Saturday, October 13, 2012

Deep Sin, Deeper Grace

         I’m so selfish and sinful that even when I tell God I love Him it normally means little more than I’m happy with the circumstances of my life.  As long as things keep going smoothly, as long as He does what I wish, as long as He does things my way, I call it love.  But when the road gets rocky, or the way gets too steep for my comfort, I rebel.  My affection wanes.
         But not really.
         If that’s what my heart means by love for God, then it wasn’t affection for God in the first place, and it couldn’t really wane.  It wasn’t love for God; it was love for me.  It was self-love all along.  It just masqueraded as piety.  Real piety, real affection for God, isn’t a masquerade.   If my expression of love for God were born of real piety, it would be rooted in His character, the shattering and bracing character found in Christ, Who upends the idols of my mind and of my impiety, and Who drives them from the temple of my heart with a whip, if that’s what it takes.    If I am really to love God, I must love the One revealed in Christ, and not in the conformity of His gifts to my desires.  My desires, after all, might sometimes be the worst thing for me.  If so, God’s goodness and love would set them aside in order to give me what I need, not what I want.
         I find it so humiliating.  Even in my moments of spontaneous outbursts of alleged affection for God, it’s sometimes nothing more than my pleasure at having reduced God to my Cosmic Errand Boy.  Even after years of faith, my best moments are still just echoes of the first sin, displacing God and putting myself in His place.
         Selfishness goes so deeply down into our hearts that we can never cut it out, never fully set it aside, not in this life.  None of us has plumbed the depth of our own evil.  We cannot.  We cannot because evil isn’t simply what we do; it’s what we are.  I’d have to shed myself before I could shed my sin.  Under every layer of my sin lies another layer deeper down.  If I could peel the onion down to its last layer, I’d still find sin, and when I’d discarded that last remaining layer, my sin would be gone, and so would I.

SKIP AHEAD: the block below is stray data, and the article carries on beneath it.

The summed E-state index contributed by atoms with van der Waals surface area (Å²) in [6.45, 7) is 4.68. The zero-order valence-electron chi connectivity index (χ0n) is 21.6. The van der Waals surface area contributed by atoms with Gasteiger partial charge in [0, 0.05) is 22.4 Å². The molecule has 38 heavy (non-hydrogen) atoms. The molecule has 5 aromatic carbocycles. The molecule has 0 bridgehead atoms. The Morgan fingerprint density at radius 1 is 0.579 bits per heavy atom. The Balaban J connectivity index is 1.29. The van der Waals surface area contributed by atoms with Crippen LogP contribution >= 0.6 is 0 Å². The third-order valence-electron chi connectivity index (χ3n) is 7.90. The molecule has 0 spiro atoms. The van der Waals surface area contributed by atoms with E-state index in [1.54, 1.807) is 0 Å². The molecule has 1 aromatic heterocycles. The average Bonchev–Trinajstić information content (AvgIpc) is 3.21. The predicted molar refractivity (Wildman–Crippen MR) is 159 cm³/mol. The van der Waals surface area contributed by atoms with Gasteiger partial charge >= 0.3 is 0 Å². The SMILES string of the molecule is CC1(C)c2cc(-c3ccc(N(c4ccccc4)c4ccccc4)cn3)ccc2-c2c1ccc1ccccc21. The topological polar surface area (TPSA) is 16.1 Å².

I need a new me.  We all do.  That’s what God provides, and that why He provides it.  Regeneration means a new you. Regeneration means you are born again and that new life is given you.  In that new condition, you finally can alter your fundamental orientation.  By God’s grace, and only so, can you look at God’s character rather than at your own circumstances in order to see Him as He really is.  You do it by looking to Christ, by spending time with Him, by listening to Him talk, by watching Him work, and thereby learning in Him what God is really like.  You learn that God is not the magic genie who grants your wishes.  God is the One revealed in Jesus.  To know Jesus is to know God.  To see Jesus is to see God (John 14: 9).  To love God properly and well is to relate to Him in the way the Son relates to the Father.  There is no better way.  There is no other way (John 14: 6).


Jeff said...

How? I want to. I really do. But I'm desperately wicked... it's disheartening.

Dr. Michael Bauman said...

You are in company with every Christian who ever lived. We are unworthy, and we are unable to change it. But God did. He changes it by means of Christ: Christ for us and Christ in us.

Christ for us is the means of our salvation. He died for us. He lives for us. He intercedes with the Father for us. And if He is for us, nothing can prevail against us, not even ourselves.

Christ in us is the means of our sanctification, our transformation. He changes us by by means of our relating to Him throughout the moments and events of our lives. As we spend time talking with Him and following Him, we learn more fully what He is like. That is important because we are to be transformed into His image, His character. To know that character requires us to learn about Him carefully in the Gospels and in our own lives. It requires that we think and act like Him.

I am not very good at thinking, speaking, or acting like Him. I often read the Gospels and find myself thinking that I would not have said or done what He did. It makes me wonder: What's wrong with me? So I try to understand better how He thinks, how He prays, etc. The process is slow, indeed painfully and embarrassingly slow, but it is real.

It often doesn't feel real because our sense of sin seems sometimes so overwhelming. But that sensitivity to sin is actually part of the progress and evidence of the progress. The closer we get to the Light, the more our blemishes show up. Emerging from our moral and spiritual darkness makes us more aware of the sin that we did not see or feel before, even though it was there all the time.

To me, then, your comment is good news. It means that the spiritual progress you desire is actually underway. So keep going forward. The way won't be easy; it won't always be plain, but it is real, and you are traveling forward.

God bless you and your journey, my friend. You are on the soul-shaping pilgrimage to Heaven, and you are not alone.

Jeff said...

Thank you for your response. Though I am swimming in a hurricane, I am still floating.